ARTICLE: Exiting your Small Business, using a Business Broker

Recently, this article was published on the Australia Small Business Blog, with my contribution focused predominately on the benefits of using a Business Broker, like my good self:

“If you are going to be dealing with a business broker, make sure they are licensed with the relevant State body. The Australian Institute of Business Brokers (of which I’m a member!) has links to the various State licensing authorities. When exiting your business, you should seek some professional advice – however even an accountant or solicitor have limitations on the scope of the guidance they can offer around the valuation and sale of a business. 

A qualified business broker can help in many ways. They will prepare you for the due-diligence that a buyer conducts. They know that a buyer or investor besides looking at the current profitability of the business, evaluates the extent to which it can run independently of the seller, as well as examining the scale-ability of the business. In other words, it’s capacity to actually handle growth and maintain profitability with any increase in the volume of sales generated”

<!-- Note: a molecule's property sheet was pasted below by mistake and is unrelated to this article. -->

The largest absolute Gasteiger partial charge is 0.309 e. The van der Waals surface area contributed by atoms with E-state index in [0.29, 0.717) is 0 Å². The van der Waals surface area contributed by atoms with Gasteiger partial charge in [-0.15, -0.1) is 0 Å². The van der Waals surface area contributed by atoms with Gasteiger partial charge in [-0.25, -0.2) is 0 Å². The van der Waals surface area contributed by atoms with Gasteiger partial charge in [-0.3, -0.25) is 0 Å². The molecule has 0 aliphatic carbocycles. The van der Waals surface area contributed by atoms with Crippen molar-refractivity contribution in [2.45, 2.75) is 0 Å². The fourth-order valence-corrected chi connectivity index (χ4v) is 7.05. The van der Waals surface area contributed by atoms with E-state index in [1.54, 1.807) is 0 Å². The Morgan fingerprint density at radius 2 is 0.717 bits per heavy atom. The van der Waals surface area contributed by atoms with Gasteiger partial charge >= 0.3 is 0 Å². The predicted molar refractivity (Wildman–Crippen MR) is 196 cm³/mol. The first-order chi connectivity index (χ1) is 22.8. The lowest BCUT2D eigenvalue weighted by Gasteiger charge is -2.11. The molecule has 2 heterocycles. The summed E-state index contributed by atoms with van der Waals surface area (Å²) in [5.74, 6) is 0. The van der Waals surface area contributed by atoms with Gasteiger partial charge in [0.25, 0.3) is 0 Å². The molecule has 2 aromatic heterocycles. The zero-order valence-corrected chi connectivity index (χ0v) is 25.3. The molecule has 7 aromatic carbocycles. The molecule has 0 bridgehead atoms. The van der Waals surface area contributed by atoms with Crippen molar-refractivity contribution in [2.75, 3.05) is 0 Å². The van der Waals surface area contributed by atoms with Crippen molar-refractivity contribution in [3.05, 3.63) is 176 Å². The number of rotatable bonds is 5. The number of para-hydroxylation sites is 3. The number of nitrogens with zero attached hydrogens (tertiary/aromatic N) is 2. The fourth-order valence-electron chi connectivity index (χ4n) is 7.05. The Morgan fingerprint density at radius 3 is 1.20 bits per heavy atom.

Continue reading here: 

Master Mums MASTERCLASS #4; selling, funding and exiting your business…

For all entrepreneurial mothers, a day to invest in both yourself and your business.

Between 10am and 5pm October 15, work ON your business.

No doubt, this is probably the first time in a long time!

All details are here

Look forward to seeing you there, as I am doing the Exit bit.

when is it OK to do Free?


I was pondering this very question myself just yesterday…
A Business Owner called, who has made the decision to sell her own business. She wanted advice on how to best do that, anonymously, over the phone. Cheeky? perhaps.
Useful? She was pleased.
But, how far do you go?

And then I came across this great article from “The Business Bakery”. I’ve pulled the key bits out for me and suggest you read the entire article…

There are five reasons to work for free, which one is it?

1.It’s good “exposure”
This is the most common reason for being asked to do a freebie. The idea is that you give your product for free and lots of people will hear about you. Donating cakes to a function or writing a column for a magazine are examples.

2.It will give good credibility
This is when you do something for free for a well know person or large organisation because it gives you credibilty. So making a birthday cake for Nigella Lawson would give heaps of credibility.

3.It’s a way to trial a new product
Sometime you give a freebie because you need to have a go with a real life customer. This could be your first wedding cake

4.It’s for family and friends
Not totally unreasonably, family and friends expect the occasional thing for free. The trouble comes when pretty well all your customers are family or friends…..

5.It’s for someone who ‘needs’ it but can’t afford it
We’re often asked to give freebies for “charitable” reasons.Mostly these are genuine requests but there are some shonky people out there.

Read on…

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